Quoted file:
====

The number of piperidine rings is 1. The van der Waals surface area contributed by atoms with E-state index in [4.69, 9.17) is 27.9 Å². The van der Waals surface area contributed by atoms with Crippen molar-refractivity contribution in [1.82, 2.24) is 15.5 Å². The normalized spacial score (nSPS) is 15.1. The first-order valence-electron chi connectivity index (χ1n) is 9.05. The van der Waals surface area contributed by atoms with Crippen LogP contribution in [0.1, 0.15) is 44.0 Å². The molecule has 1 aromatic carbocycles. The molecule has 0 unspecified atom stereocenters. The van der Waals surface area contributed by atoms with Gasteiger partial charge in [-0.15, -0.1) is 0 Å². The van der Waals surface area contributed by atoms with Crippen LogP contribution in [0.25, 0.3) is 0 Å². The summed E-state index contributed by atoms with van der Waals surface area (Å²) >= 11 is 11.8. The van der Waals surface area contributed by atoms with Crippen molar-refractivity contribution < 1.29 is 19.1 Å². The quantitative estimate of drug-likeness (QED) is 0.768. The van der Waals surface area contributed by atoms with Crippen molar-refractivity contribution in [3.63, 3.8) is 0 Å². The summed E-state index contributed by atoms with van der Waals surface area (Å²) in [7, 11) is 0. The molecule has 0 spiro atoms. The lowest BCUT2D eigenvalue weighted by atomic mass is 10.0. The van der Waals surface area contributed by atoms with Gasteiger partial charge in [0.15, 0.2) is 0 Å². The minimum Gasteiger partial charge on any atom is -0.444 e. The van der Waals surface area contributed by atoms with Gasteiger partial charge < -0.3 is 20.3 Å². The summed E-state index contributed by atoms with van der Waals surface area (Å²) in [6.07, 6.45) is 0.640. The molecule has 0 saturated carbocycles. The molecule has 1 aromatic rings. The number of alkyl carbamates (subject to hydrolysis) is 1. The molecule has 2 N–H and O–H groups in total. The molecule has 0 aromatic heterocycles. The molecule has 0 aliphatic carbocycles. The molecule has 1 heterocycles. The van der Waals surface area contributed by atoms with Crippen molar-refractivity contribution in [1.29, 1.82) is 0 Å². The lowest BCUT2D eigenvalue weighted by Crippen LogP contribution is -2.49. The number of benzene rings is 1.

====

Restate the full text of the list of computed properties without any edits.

The number of piperidine rings is 1. The van der Waals surface area contributed by atoms with E-state index in [4.69, 9.17) is 27.9 Å². The van der Waals surface area contributed by atoms with Crippen molar-refractivity contribution in [1.82, 2.24) is 15.5 Å². The normalized spacial score (nSPS) is 15.1. The first-order valence-electron chi connectivity index (χ1n) is 9.05. The van der Waals surface area contributed by atoms with Crippen LogP contribution in [0.1, 0.15) is 44.0 Å². The molecule has 1 aromatic carbocycles. The molecule has 0 unspecified atom stereocenters. The van der Waals surface area contributed by atoms with Gasteiger partial charge in [-0.15, -0.1) is 0 Å². The van der Waals surface area contributed by atoms with Crippen LogP contribution in [0.25, 0.3) is 0 Å². The summed E-state index contributed by atoms with van der Waals surface area (Å²) >= 11 is 11.8. The van der Waals surface area contributed by atoms with Crippen molar-refractivity contribution < 1.29 is 19.1 Å². The quantitative estimate of drug-likeness (QED) is 0.768. The van der Waals surface area contributed by atoms with Crippen molar-refractivity contribution in [3.63, 3.8) is 0 Å². The summed E-state index contributed by atoms with van der Waals surface area (Å²) in [7, 11) is 0. The molecule has 0 spiro atoms. The lowest BCUT2D eigenvalue weighted by atomic mass is 10.0. The van der Waals surface area contributed by atoms with Gasteiger partial charge in [0.15, 0.2) is 0 Å². The minimum Gasteiger partial charge on any atom is -0.444 e. The van der Waals surface area contributed by atoms with Gasteiger partial charge < -0.3 is 20.3 Å². The summed E-state index contributed by atoms with van der Waals surface area (Å²) in [6.07, 6.45) is 0.640. The molecule has 0 saturated carbocycles. The molecule has 1 aromatic rings. The number of alkyl carbamates (subject to hydrolysis) is 1. The molecule has 2 N–H and O–H groups in total. The molecule has 0 aromatic heterocycles. The molecule has 0 aliphatic carbocycles. The molecule has 1 heterocycles. The van der Waals surface area contributed by atoms with Crippen molar-refractivity contribution in [1.29, 1.82) is 0 Å². The lowest BCUT2D eigenvalue weighted by Crippen LogP contribution is -2.49. The number of benzene rings is 1.